GOP senators never objected to the specific nominees. They just wanted to stop the NLRB from functioning, and it couldn’t function without members. After the DC Circuit Court of Appeals ruled that the appointments were illegal, President Obama re-nominated his appointees. The GOP senators filibustered again, and the Democratic senators changed senate rules to require only 50 votes to invoke cloture on executive and judicial nominations. Along with other delayed nominees, the NLRB appointees moved forward.

The SCOTUS decision is the first time in the 225 years of the constitution that the Court has considered recess appointments. Its ruling read, “The Recess Appointments Clause empowers the President to fill any existing vacancy during any recess—intra-session or intersession—of sufficient length.” It defines “intra-session” recess as “breaks in the midst of a formal session” and “intersession” as “breaks between formal sessions of the Senate.” The majority of justices determined that the president can make recess appointments if the senate takes a break between sessions or takes time off during a session, but the recess must be at least ten days.

So the president, according to the majority opinion, still holds the power to make recess appointments to vacancies when the Senate is either taking a break between sessions or taking time off during a session–if it’s at least ten days. The president is not prone to making recess appointments. He’s made only 29, far fewer than George W. Bush’s 171 and Ronald Reagan’s 243.

About 1,200 executive-branch positions require senate approval. The chamber could spend all its time on the constitution’s  “advise and consent” mandate. In the 21st century, the process is more a method for senators to vent their ire on a president of the opposing party. Even worse than voting down nominees, the GOP senators during President Obama’s terms have followed a passive-aggressive approach of refusing to vote. Their refusal for not taking a vote for the NLRB was not unique. They were so intent on killing the Consumer Financial Protection Bureau (CFPB) that they didn’t approve a director for 18 months. The Bureau of Alcohol, Tobacco, Firearms and Explosives went without a director for seven years after the position was mandated to have senate approval. Only after the NRA lifted its objections was the president able to get a director for this agency.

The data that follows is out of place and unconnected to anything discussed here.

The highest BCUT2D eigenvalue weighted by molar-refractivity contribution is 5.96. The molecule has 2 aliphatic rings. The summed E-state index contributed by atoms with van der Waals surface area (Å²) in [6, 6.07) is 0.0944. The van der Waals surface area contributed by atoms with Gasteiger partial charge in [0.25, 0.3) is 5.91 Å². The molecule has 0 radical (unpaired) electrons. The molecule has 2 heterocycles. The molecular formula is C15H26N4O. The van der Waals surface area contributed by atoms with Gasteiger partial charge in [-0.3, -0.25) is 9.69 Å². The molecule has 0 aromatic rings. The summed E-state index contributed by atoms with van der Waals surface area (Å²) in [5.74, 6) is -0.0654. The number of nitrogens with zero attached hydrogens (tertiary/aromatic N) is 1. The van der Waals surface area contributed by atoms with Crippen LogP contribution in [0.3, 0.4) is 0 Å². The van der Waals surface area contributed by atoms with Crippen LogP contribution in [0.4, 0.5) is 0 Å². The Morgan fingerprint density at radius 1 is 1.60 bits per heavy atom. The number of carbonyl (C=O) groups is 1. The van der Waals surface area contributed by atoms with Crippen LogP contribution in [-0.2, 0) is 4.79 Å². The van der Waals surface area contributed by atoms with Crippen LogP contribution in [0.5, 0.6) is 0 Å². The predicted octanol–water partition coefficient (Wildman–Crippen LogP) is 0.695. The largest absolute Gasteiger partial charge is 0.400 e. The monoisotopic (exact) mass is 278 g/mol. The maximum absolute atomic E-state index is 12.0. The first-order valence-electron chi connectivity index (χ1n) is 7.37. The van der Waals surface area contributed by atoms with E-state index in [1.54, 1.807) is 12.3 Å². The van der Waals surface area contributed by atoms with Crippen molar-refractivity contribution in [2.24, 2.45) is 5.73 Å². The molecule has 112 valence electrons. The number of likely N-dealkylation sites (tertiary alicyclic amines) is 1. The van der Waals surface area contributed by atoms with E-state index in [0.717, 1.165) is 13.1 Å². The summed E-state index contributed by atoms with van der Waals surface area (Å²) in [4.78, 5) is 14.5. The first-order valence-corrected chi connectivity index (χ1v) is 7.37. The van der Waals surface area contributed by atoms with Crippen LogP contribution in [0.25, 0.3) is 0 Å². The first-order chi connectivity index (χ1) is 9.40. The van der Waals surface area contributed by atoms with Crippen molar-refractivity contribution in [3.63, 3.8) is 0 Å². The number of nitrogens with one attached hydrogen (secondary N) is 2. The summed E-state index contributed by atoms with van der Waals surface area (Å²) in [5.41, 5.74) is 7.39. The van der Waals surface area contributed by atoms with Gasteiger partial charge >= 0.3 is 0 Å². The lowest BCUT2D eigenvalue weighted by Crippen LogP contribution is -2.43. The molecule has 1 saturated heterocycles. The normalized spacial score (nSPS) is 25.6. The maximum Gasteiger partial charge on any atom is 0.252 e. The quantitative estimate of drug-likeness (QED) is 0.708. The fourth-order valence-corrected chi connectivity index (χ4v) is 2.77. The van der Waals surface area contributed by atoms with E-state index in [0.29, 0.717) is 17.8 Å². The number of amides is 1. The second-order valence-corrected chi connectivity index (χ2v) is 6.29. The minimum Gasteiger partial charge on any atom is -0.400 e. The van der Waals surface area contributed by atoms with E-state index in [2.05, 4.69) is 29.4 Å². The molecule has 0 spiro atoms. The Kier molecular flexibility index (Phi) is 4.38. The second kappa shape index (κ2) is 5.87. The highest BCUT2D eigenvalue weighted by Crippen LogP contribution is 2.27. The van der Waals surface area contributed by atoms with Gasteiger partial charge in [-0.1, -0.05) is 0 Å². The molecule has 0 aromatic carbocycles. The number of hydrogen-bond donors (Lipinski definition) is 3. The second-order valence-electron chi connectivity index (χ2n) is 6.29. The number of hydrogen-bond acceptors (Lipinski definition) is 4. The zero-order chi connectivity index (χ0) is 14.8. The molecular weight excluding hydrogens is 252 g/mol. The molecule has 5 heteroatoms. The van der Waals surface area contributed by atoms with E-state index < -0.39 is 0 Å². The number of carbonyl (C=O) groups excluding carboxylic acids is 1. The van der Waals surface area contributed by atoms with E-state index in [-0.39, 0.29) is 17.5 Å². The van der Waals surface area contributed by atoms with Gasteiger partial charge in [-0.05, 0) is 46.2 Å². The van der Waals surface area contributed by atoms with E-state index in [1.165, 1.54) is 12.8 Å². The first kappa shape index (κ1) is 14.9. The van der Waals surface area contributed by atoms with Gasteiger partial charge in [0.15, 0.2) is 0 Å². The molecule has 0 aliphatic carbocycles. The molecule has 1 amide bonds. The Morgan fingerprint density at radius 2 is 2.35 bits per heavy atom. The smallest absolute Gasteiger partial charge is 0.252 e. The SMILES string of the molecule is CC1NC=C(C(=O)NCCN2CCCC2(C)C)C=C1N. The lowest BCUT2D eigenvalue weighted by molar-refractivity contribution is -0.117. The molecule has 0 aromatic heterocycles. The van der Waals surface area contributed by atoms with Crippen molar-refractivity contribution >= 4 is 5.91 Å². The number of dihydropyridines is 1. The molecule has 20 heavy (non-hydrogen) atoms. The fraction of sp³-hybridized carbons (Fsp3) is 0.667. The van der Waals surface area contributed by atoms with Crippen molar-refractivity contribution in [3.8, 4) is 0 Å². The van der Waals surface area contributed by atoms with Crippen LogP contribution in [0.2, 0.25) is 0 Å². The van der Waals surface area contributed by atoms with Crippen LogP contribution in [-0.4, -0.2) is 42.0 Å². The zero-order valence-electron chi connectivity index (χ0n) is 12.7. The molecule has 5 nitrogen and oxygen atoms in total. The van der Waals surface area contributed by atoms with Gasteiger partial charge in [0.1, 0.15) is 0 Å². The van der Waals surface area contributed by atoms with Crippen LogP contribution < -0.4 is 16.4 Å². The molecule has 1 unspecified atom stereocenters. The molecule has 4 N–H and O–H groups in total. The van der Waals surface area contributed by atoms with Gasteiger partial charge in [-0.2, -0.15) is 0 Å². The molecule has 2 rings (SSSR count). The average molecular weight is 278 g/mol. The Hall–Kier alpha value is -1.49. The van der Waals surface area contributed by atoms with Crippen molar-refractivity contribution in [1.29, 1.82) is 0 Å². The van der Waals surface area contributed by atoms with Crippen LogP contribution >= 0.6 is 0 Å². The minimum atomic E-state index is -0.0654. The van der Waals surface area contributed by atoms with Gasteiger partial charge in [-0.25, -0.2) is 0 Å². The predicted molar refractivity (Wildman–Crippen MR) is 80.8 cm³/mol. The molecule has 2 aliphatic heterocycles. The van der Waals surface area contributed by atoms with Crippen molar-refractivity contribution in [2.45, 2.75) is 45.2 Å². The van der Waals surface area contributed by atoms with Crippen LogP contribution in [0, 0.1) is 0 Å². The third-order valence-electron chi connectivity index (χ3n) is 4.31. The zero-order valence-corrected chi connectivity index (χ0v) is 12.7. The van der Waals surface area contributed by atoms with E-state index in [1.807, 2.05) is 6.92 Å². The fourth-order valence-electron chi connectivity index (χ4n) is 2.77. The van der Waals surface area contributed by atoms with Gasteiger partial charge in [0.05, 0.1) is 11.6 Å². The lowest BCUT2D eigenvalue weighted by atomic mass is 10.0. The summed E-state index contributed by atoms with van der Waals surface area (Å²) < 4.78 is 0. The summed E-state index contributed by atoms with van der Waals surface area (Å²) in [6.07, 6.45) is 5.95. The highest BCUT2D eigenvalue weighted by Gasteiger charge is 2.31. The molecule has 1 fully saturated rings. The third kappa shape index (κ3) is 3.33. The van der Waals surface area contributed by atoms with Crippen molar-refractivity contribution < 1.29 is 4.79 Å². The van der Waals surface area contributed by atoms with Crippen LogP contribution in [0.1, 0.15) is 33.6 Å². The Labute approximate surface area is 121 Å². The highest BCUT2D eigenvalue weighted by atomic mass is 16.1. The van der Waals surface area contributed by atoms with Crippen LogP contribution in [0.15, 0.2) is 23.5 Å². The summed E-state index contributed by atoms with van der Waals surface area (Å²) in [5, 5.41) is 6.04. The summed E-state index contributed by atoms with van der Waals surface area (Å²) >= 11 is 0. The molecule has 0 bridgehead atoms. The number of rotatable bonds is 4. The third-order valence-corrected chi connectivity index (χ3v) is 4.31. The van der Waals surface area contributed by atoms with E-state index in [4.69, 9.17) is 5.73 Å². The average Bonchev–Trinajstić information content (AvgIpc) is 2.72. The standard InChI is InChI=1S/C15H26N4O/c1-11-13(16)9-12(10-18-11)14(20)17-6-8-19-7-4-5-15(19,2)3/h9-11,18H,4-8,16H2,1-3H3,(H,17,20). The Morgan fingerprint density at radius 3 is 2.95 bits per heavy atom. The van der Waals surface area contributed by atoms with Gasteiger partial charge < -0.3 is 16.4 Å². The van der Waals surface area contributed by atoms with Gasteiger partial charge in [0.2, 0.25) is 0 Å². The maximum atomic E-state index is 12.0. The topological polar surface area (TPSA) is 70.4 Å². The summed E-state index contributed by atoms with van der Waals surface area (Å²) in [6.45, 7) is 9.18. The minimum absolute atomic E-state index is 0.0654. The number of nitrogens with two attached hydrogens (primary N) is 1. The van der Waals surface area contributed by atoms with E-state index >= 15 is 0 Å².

By 5-4, a minority of Chief Justice John Roberts and Justices Samuel Alito, Clarence Thomas, and Antonin Scalia failed to overturn the lower court ruling that the president could not make any recess appointments except at the end of each year. They also failed to deny all recess appointments except when the vacancies were created while the senate was in full recess between sessions.

The constitution empowers the senate to “determine the rules of its proceedings, but SCOTUS has removed that right. If the minority position ha succeeded, as Justice Stephen Breyer pointed out, “Justice Scalia would render illegitimate thousands of recess appointments reaching all the way back to the founding era. More than that: Calling the Clause an ‘anachronism,’ he would basically read it out of the Constitution.”

SCOTUS’ ruling in Noel Canning also mandated that recesses of fewer than 10 days between sessions are “presumptively” too short to count in the constitutional reappointment right. Yet the Court stated that it must defer heavily to the Senate’s authority to determine “how and when to conduct its business.” Thus the justices said that they won’t tell the senate what to do, but they decided a minimum of recess of ten days for appointments. They have removed the right of the senate to set rules and rewritten the constitution.

There’s a definite irony here: the four justices who want to totally rewrite the constitution by eliminating any recess appointments are the originalists—meaning that they believe rulings should be based on what the authors actually meant. In many cases, they must be channeling the writers’ thoughts because the document doesn’t deal with much of 21st century life.

At this time, the Democratic senate can bring up a vote for nominees because they are the same party as the president. If the GOP takes over the senate in this year’s election, the Senate will probably refuse to hold any votes for appointments. In the future, a House of Representatives can demand adjournment for the senate if it is the same party as the president. If the two chambers disagree, the president can then exercise constitutional authority to unilaterally adjourn Congress for a recess, as the Supreme Court ruled. Unless other justices decide to re-write the constitution in this issue too. The Vacancies Act allows the president to fill vacancies—except in multimember agencies which the NLRB and other important agencies are.

As in yesterday’s ruling that erased buffer zones around Massachusetts’ women’s clinics, the justices showed themselves ignorant of reality. GOP members have been so intent on politicizing the appointment process that they are willing to destroy the United States. Yet, the ruling stated, “Most appointments are not controversial and do not produce friction between the branches.” That’s what this case was about. The justices showed no awareness of the recent senate obstruction of the confirmation process, so much so that routine appointments have been mired in controversy.